The Dirt

A garden gem in Upstate New York

The walled garden
Photo/Illustration: Photo by Michelle Gervais
The walled garden
Photo/Illustration: Photo by Michelle Gervais
The walled garden
Photo/Illustration: Photo by Michelle Gervais
The King’s Garden informational sign
Photo/Illustration: Photo by Michelle Gervais
The children’s garden and veggies
Photo/Illustration: Photo by Michelle Gervais
The children’s garden
Photo/Illustration: Photo by Michelle Gervais
The walled garden
Photo/Illustration: Photo by Michelle Gervais
Looking beyond the walled garden
Photo/Illustration: Photo by Michelle Gervais
The walled garden
Photo/Illustration: Photo by Michelle Gervais
The walled garden
Photo/Illustration: Photo by Michelle Gervais
The walled garden
Photo/Illustration: Photo by Michelle Gervais
The King’s Garden informational sign
Photo/Illustration: Photo by Michelle Gervais
The children’s garden and veggies
Photo/Illustration: Photo by Michelle Gervais
The children’s garden
Photo/Illustration: Photo by Michelle Gervais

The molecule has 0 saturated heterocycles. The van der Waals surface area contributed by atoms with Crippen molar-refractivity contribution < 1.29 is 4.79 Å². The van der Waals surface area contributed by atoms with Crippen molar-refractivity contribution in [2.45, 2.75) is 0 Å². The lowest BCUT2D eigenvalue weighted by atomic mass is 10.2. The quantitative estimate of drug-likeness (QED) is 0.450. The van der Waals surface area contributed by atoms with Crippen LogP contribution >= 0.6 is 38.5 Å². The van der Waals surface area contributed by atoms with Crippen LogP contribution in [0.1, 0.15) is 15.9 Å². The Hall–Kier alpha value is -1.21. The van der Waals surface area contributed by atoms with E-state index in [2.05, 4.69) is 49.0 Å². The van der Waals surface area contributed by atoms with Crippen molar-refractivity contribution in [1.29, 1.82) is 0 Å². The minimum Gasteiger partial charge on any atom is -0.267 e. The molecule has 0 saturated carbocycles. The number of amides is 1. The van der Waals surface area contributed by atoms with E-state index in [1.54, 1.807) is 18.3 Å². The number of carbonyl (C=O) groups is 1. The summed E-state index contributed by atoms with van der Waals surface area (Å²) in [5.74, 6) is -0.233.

The walled garden
Photo/Illustration: Photo by Michelle Gervais
Looking beyond the walled garden
Photo/Illustration: Photo by Michelle Gervais

I paid a short visit to the King’s Garden at Fort Ticonderoga in upstate New York a couple of weeks ago while visiting family, and had a wonderful time exploring. According to the brochure, “The King’s Garden at Fort Ticonderoga is a 1920’s era formal display garden designed by leading landscape architect Marian Coffin. The Garden is surrounded by a brick wall designed in 1912 by Alfred Bossum, the architect of the restoration of the Fort, and adjoins the Pavilion, a Greek Revival-style former hotal and vacation home on the shore of Lake Champlain. The garden is a mixture of annuals, perennials, trees, shrubs, and heirloom varieties of plants situated in the greater Pavilion Landscape which includes views of the lake, a historic apple orchard, vegetable gardens, and more.”

Besides the spectacular, formal architecture, I particularly enjoyed the children’s garden, which featured a plant for each letter of the alphabet. I was altogether too excited to figure out each letter’s corresponding plant. Within the walled garden I saw many plants I made a note to include in my own garden, including Echinops ritro and a variety of hollyhocks. It was definitely a glimpse into another era, and great way to spend an afternoon.

If you’re not heading to the Adirondacks anytime soon, visit the King’s Garden online at http://www.fort-ticonderoga.org/gardens-grounds/kings-garden/index.htm.

View Comments

Comments

Log in or create an account to post a comment.

Related Articles

The Latest

Video

View All